The saola, one of the rarest and most threatened mammals on Earth, has been caught on camera in Vietnam for the first time in 15 years, the World Wildlife Fund, or WWF, announced on Tuesday.
The enigmatic animal was photographed in September by a camera set up by WWF and the Vietnamese government’s Forest Protection Department in the Central Annamite mountains. The critically endangered saola, which is also known as the Asian unicorn, because it is so rarely seen, has white markings on the face and two parallel horns with sharp ends that can reach up to 50 inches in length.
“When our team first looked at the photos we couldn’t believe our eyes. Saola are the holy grail for South-east Asian conservationists so there was a lot of excitement,” Van Ngoc Thinh, WWF-Vietnam’s country director, said in a statement. “This is a breath-taking discovery and renews hope for the recovery of the species.”
The saola was discovered in the forests of Vu Quang, near Vietnam's border with Laos in 1992 when a joint team from Vietnam’s Ministry of Agriculture and Rural Development and WWF found a skull with unusual horns in a hunter's home. Proven to be the first large mammal ever discovered in more than 50 years, the find was one of the most spectacular species discoveries of the 20th century, according to the WWF.
Continue Reading Below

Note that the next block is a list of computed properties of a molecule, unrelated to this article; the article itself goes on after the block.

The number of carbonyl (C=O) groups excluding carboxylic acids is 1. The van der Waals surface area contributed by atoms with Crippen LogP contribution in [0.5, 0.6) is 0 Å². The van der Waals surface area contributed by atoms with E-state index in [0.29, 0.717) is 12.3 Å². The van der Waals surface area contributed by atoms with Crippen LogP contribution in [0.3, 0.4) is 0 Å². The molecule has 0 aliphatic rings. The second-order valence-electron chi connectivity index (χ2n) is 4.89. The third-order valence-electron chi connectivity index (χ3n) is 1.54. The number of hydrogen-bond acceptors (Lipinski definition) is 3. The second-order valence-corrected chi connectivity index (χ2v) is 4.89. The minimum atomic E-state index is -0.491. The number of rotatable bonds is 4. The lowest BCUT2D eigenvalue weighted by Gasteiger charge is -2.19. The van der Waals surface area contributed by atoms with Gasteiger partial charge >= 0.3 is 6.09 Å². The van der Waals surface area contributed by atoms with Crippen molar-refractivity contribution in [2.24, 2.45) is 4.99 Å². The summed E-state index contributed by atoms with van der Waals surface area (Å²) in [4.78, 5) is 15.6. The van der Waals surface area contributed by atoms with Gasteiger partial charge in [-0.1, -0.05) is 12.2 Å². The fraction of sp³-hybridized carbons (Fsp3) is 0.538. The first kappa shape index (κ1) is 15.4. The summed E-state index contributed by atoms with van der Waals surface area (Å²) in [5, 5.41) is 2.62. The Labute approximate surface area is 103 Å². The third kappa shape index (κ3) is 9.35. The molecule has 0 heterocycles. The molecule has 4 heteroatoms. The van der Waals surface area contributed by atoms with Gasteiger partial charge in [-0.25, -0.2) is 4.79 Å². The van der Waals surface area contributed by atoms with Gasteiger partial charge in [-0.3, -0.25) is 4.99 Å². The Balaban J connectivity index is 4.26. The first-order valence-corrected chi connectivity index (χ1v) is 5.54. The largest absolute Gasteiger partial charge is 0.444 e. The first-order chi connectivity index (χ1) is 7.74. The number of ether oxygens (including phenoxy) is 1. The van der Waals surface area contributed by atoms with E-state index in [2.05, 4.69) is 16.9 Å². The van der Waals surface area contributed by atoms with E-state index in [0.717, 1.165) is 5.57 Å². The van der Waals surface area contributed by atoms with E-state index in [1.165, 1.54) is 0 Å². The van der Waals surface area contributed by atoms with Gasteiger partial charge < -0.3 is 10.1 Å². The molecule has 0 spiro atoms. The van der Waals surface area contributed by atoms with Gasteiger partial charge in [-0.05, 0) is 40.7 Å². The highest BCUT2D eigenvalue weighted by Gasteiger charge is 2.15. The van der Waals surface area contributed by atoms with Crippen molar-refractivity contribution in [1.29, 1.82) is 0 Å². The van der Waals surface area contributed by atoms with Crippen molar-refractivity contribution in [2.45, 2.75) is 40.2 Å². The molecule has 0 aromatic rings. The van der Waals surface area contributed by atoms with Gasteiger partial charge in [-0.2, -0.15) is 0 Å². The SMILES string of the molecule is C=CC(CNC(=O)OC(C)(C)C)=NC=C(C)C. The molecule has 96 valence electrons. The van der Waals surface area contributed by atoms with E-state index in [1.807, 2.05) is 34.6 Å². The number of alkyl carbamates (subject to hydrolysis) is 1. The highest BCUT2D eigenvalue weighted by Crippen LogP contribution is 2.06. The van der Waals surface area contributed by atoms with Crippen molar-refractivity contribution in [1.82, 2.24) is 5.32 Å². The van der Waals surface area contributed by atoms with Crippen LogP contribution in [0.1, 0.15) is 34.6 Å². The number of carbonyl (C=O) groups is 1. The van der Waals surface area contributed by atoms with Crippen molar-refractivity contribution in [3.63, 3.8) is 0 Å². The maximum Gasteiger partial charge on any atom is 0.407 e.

“In Vietnam, the last sighting of a saola in the wild was in 1998,” Dang Dinh Nguyen, deputy head of Quang Nam Forest Protection Department and director of Quang Nam’s Saola Nature Reserve, said in the statement.
In 2010, villagers in Bolikhamxay, a province of Laos in the middle of the country, captured a saola. However, the animal subsequently died.
According to WWF, because of the saola’s elusive nature, scientists have not been able to make a precise population estimate of the animal even 20 years after its discovery. Saola’s rarity, distinctiveness and vulnerability make it one of the greatest priorities for conservation in the region, the WWF said, adding that the current population of the species is thought to be a few hundred at a maximum and possibly only a few dozen at a minimum.
In the area where the saola was most recently photographed, WWF has implemented a law enforcement model in which forest guards are recruited from local communities to remove snares and battle illegal hunting, which is considered to be the greatest threat to the saola's survival.
“Saola are caught in wire snares set by hunters to catch other animals, such as deer and civets, which are largely destined for the lucrative illegal wildlife trade,” Van Ngoc said. “Since 2011, forest guard patrols in the CarBi area have removed more than 30,000 snares from this critical saola habitat and destroyed more than 600 illegal hunters’ camps.”